Donald Trump attacks both Clintons to applause in Sacramento
Donald Trump suggested on Wednesday that he intended to wage a summer and fall campaign against both Hillary Clinton and former President Bill Clinton, a one-two attack that drew cheers from a boisterous crowd here.
“These are crooked people,” said the presumptive Republican nominee. “They’ve been crooked from the beginning.”
Trump, who stepped off his private jet to a podium staged inside a hangar on the grounds of Sacramento International Airport, laid out a narrative of alleged mistakes both personal and professional by the Democratic front-runner and the former president.
Many of the jabs were thrown directly at the candidate’s husband, beginning with Trump’s familiar criticisms of the 42nd president signing the North American Free Trade Agreement, or NAFTA, in 1993.
“Bill Clinton signed the single worst agreement ever made in terms of economic development,” Trump said. “It wiped out states, including your state.”
Trump told the crowd that 1 in 5 manufacturing jobs in the Sacramento area were lost as a result. But a subsequent review of data from the U.S. Bureau of Labor Statistics shows a drop of less than 6% in the region’s manufacturing workforce since 1992.
Trump also attacked the Clinton Foundation, calling it full of “pure theft and pure crookedness.”
But for most of this fifth visit to California in recent weeks, Trump aimed a litany of wide-ranging and personal attacks at Hillary Clinton.
“Hillary is not a talented person,” he said. “In fact, she’s a person with absolutely no natural talent.”
Trump mocked the former secretary of State’s 2008 campaign TV commercials touting her ability to take the “3 a.m. phone call,” claiming that Clinton “didn’t take 500-600 calls. They were calling and calling, and she was sleeping.”
Not far from the state Capitol, Trump asked the crowd whether they liked California Gov. Jerry Brown, the Democrat who just endorsed Clinton. The reaction: boos.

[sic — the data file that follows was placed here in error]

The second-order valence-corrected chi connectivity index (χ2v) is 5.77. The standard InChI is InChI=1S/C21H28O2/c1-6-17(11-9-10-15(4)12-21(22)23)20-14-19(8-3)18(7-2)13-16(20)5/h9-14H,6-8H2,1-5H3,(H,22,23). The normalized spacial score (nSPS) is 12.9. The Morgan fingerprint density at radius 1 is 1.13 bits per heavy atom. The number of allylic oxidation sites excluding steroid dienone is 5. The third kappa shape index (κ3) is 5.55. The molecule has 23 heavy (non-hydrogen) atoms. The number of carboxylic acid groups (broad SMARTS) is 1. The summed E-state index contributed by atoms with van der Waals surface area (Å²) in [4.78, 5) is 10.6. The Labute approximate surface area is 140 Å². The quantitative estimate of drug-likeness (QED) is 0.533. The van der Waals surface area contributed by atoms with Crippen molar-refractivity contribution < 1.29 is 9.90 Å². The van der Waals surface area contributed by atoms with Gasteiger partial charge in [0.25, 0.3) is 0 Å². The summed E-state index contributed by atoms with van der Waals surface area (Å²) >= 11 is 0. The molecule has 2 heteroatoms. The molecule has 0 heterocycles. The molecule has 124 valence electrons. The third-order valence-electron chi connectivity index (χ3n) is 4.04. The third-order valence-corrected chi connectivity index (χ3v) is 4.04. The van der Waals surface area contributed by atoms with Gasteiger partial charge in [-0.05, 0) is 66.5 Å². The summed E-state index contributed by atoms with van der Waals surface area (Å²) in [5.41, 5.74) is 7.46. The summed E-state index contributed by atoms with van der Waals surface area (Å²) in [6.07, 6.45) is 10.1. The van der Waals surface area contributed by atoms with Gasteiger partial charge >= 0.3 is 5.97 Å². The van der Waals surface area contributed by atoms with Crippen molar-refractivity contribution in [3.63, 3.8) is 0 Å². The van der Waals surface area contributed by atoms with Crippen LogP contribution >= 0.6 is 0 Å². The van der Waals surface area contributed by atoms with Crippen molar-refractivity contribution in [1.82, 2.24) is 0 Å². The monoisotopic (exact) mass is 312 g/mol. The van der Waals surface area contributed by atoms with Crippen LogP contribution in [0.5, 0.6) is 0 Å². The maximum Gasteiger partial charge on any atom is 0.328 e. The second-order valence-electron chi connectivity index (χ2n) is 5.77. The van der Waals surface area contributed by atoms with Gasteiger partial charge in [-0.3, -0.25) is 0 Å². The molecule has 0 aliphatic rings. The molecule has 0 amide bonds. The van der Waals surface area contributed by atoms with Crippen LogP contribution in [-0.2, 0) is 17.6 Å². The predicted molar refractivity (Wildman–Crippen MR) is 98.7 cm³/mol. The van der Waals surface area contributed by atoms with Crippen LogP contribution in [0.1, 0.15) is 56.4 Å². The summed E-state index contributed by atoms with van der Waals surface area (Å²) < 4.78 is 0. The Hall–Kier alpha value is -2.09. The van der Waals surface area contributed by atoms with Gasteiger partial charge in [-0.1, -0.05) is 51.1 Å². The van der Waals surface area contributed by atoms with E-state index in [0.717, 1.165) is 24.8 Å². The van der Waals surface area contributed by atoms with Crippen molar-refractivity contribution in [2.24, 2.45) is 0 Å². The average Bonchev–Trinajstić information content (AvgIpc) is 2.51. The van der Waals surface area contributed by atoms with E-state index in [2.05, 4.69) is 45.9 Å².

And the candidate made it clear he was ready to go toe-to-toe with President Obama on the campaign trail this fall as well.
“Well, if he campaigns, that means I’m allowed to hit him just like I hit Bill Clinton, right?” said Trump as the crowd cheered. Earlier in the day, Obama stepped up his messaging against the GOP.
The event came after a week of fresh criticism about the record of the now-defunct Trump University and about the lateness of donations he made to veterans groups.
Campaign staffers had already handed out “Veterans for Trump” posters for the crowd to hold before he arrived, and Trump pointed them out as he took aim at the news media.
“Hey, did I have a hard time?” Trump asked the crowd. “So I raised almost $6 million for the veterans and the press was killing me.”
As the crowd booed, he said, “You know, you do something like that and it takes your heart a little bit.”
The crowd began showing up as much as six hours early, and while Trump bragged that there were 11,000 people in attendance, a local TV station reported the hangar could accommodate only 2,500.
Law enforcement officials reported no major incidents. A few protesters were reported in the area where people lined up to enter, but it was decidedly calmer than Trump’s recent events in Southern California. The location of the event probably kept any would-be protesters at bay, given the remote spot was accessible only by a single road lined with California Highway Patrol officers.
The candidate, sporting one of his red “Make America Great Again” hats, received strong reviews from those in attendance.
“I just enjoyed the energy, and I like his message,” said Mario Moreno, a resident of Elk Grove.
Diana Peters of Sacramento said she thought that Trump would downsize the federal government, something she considered an important issue. “I think he’s a winner,” she said as she left the event.
Trump promised the crowd he would bring a general election campaign to California, a state no Republican has won for a generation. And even though he has no opposition left for the GOP nomination, Trump told the crowd it was important they send a signal in California’s primary next Tuesday.
“It’s really nice to have a mandate,” he said. “We’ll have a big, beautiful mandate, so that when we win, we win with strength.”
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